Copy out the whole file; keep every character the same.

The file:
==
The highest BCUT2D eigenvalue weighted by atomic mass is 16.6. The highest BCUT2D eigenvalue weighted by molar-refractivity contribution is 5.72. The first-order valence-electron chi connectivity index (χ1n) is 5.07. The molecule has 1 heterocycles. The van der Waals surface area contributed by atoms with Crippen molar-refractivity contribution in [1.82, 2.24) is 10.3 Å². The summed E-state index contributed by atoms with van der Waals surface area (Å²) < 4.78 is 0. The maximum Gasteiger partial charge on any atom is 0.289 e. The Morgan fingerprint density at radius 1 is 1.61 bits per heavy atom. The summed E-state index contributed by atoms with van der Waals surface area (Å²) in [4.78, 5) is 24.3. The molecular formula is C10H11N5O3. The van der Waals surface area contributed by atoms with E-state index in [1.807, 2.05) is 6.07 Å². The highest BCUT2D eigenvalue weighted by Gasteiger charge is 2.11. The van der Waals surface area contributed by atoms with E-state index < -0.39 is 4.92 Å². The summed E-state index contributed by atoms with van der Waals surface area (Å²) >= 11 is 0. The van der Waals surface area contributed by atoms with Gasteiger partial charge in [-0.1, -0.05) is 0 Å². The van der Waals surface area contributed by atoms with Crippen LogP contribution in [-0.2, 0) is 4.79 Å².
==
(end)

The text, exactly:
The highest BCUT2D eigenvalue weighted by atomic mass is 16.6. The highest BCUT2D eigenvalue weighted by molar-refractivity contribution is 5.72. The first-order valence-electron chi connectivity index (χ1n) is 5.07. The molecule has 1 heterocycles. The van der Waals surface area contributed by atoms with Crippen molar-refractivity contribution in [1.82, 2.24) is 10.3 Å². The summed E-state index contributed by atoms with van der Waals surface area (Å²) < 4.78 is 0. The maximum Gasteiger partial charge on any atom is 0.289 e. The Morgan fingerprint density at radius 1 is 1.61 bits per heavy atom. The summed E-state index contributed by atoms with van der Waals surface area (Å²) in [4.78, 5) is 24.3. The molecular formula is C10H11N5O3. The van der Waals surface area contributed by atoms with E-state index in [1.807, 2.05) is 6.07 Å². The highest BCUT2D eigenvalue weighted by Gasteiger charge is 2.11. The van der Waals surface area contributed by atoms with E-state index < -0.39 is 4.92 Å². The summed E-state index contributed by atoms with van der Waals surface area (Å²) >= 11 is 0. The van der Waals surface area contributed by atoms with Gasteiger partial charge in [-0.1, -0.05) is 0 Å². The van der Waals surface area contributed by atoms with Crippen LogP contribution in [-0.2, 0) is 4.79 Å².